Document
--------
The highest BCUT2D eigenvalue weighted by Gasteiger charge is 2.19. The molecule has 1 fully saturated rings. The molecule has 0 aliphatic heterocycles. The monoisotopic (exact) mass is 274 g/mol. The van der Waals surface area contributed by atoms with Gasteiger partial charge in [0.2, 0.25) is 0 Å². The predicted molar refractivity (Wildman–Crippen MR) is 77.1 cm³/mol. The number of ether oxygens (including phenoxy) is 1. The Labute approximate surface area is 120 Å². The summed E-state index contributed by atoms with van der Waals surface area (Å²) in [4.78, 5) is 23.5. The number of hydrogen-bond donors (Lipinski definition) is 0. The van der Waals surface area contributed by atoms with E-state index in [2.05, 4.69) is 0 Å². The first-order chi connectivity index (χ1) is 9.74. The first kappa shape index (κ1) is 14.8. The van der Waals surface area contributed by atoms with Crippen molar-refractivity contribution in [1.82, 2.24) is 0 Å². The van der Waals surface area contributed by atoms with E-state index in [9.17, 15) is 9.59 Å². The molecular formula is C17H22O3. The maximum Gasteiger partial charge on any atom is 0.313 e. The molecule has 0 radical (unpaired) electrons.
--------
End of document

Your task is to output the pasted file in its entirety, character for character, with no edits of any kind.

The highest BCUT2D eigenvalue weighted by Gasteiger charge is 2.19. The molecule has 1 fully saturated rings. The molecule has 0 aliphatic heterocycles. The monoisotopic (exact) mass is 274 g/mol. The van der Waals surface area contributed by atoms with Gasteiger partial charge in [0.2, 0.25) is 0 Å². The predicted molar refractivity (Wildman–Crippen MR) is 77.1 cm³/mol. The number of ether oxygens (including phenoxy) is 1. The Labute approximate surface area is 120 Å². The summed E-state index contributed by atoms with van der Waals surface area (Å²) in [4.78, 5) is 23.5. The number of hydrogen-bond donors (Lipinski definition) is 0. The van der Waals surface area contributed by atoms with E-state index in [2.05, 4.69) is 0 Å². The first-order chi connectivity index (χ1) is 9.74. The first kappa shape index (κ1) is 14.8. The van der Waals surface area contributed by atoms with Crippen molar-refractivity contribution in [1.82, 2.24) is 0 Å². The van der Waals surface area contributed by atoms with E-state index in [9.17, 15) is 9.59 Å². The molecular formula is C17H22O3. The maximum Gasteiger partial charge on any atom is 0.313 e. The molecule has 0 radical (unpaired) electrons.